Our friends from NUSIC returned for IW22 and this time they brought three BBC hosts with them. The team gave advice on how to get your music noticed and played, they also detailed some dos and don’ts for sending out your music to people in the industry. NUSIC touched on the effects of the pandemic and how it has proven that relationships in the industry can still blossom online. They took lots of questions as part of the session and followed-up with a ‘Spread the Love’ segment, where students could big themselves up, taking time to speak on what they are doing, or do a call out for support with their music. One student requested support from aspiring producers in the room, another let people know that he and his band are seeking a bassist and that those interested should get in touch after the session to discuss the opportunity.
The team were full of great advice for anyone who wants to make it in the world of music, here’s a couple of their top tips:
“BBC Introducing is a great platform but to get genuine feedback on your music, also ask fellow artists that you trust. Also send to anyone in the industry, not just the obvious ones.”
“When promoting your music on social media, remember that each platform is different so use them differently. Learn what your audience likes, put the feelers out and work from that. Don’t hate social media, have fun with it.”
Students could attend our annual Games Expo on day 4 in the Venue, Metronome, with a number of developers, designers and manufacturers in attendance from local tabletop games companies, Warlord Games, Stone Sword Games, and Mantic Games. The venue was jam packed with a selection of their board games, card games, and fantasy mass battle games featuring hand-painted miniatures. Titles included the Judge Dredd miniature game, Hogs of War, Bolt Action, Hell Boy the board game, and lots more great stuff! Stone Sword Games even brought down their new Senjutsu Japanese samurai game, they recently raised close to £1million with their Kickstarter campaign in support of that game, check out our recent news story to find out more on this.
Our industry experts networked with students throughout the day, chatting about their projects, demoing games and inviting them to join in. Students were encouraged to bring along their own board and card games to the dedicated ‘Bring & Play’ zone, with chairs and tables set up for playing old favourites and trying something new. We also had a representative down from local gaming chair company, Komodo Chairs, he shared with students what they should be looking for in a supportive, comfortable chair when gaming for hours at a time… We also got to try out the chairs… soo comfy!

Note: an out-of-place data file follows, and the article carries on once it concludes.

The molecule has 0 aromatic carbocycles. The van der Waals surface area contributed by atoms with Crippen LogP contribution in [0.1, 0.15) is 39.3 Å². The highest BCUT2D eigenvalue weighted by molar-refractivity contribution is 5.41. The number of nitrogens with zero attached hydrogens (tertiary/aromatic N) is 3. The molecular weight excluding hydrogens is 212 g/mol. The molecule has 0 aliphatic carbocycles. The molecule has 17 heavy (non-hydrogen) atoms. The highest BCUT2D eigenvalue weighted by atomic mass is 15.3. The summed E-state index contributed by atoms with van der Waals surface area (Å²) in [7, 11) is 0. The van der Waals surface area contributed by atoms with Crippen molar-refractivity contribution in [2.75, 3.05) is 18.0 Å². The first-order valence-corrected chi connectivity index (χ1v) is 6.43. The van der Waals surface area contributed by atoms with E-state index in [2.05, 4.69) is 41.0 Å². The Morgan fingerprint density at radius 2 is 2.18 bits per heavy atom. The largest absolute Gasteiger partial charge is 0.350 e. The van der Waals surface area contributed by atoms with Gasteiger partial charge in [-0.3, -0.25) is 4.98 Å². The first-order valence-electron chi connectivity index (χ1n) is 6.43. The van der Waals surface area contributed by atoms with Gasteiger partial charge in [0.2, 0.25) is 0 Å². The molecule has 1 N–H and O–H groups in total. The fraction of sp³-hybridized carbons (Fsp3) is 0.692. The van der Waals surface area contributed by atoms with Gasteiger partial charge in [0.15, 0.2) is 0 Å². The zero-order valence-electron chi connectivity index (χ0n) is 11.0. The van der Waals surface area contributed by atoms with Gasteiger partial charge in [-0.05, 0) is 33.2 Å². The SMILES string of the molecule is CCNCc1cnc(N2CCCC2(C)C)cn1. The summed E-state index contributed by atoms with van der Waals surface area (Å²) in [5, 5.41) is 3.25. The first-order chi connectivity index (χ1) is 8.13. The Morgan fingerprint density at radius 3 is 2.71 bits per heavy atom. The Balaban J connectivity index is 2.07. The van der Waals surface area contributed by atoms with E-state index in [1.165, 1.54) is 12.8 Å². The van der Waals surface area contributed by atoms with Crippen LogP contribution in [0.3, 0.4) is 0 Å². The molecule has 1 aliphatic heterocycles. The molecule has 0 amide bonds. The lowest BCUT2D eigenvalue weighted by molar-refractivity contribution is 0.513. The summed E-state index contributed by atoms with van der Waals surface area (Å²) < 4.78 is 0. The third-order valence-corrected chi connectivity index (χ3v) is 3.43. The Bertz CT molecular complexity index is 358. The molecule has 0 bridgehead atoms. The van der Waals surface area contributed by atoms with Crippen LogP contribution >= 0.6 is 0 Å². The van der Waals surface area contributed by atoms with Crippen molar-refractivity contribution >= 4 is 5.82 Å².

There were several talks lined up throughout the day featuring each of the different companies, we’ve summarised below some of their top tips to students looking to enter the tabletop games industry:
- Just try making something – try re-making your favourite game and see if you can make it better.
- If you’re trying to pursue a specific role, do it every day – hone your craft.
- After you’ve created something, don’t be afraid to show it to other people.
- Take all criticism on board but don’t take it too personally.
- Make 12 miniatures, throw them all in the bin and the 13th will be good!
- When writing rules, less is more. Gaming mechanics should be simple and fun, but informed by the source material and capture the spirit of the game, whether it’s samurai, World War 2 etc.
“The reason I came along was that there were a couple of games I was interested in; Senjutsu is one that peaked my interest because I’m interested in Japanese samurai culture. I also think Kings of War is great, I like its style with its medieval and fantasy characters, I liked the variety of designs from the giants to the demons and the elves, they each had very unique aesthetics. I dropped in for about half an hour and whilst I didn’t speak to anyone from the companies, it was nice to know that I could if I wanted to, and I liked that I was allowed to wander, have a look round and touch the miniatures to get a feel for the artwork.” – Oliver Stacey, BTEC Level 3 Games Art, 3rd Year
Andy Rogers: Live Lounge Session
During this interactive workshop, students found out how BBC Radio 1 and 1Xtra Live Lounge sessions get recorded. Senior producer for live music at Radio 1, Andy Rogers, walked and talked students through the process of getting the best performances from the artist under time constraints. Students got the chance to ask lots of burning questions and hear some of Andy’s incredible stories about working with the biggest names in the music industry.
Are you interested in attending events like Industry Week as part of your studies? Book onto an open day to find out more about our offer at Confetti.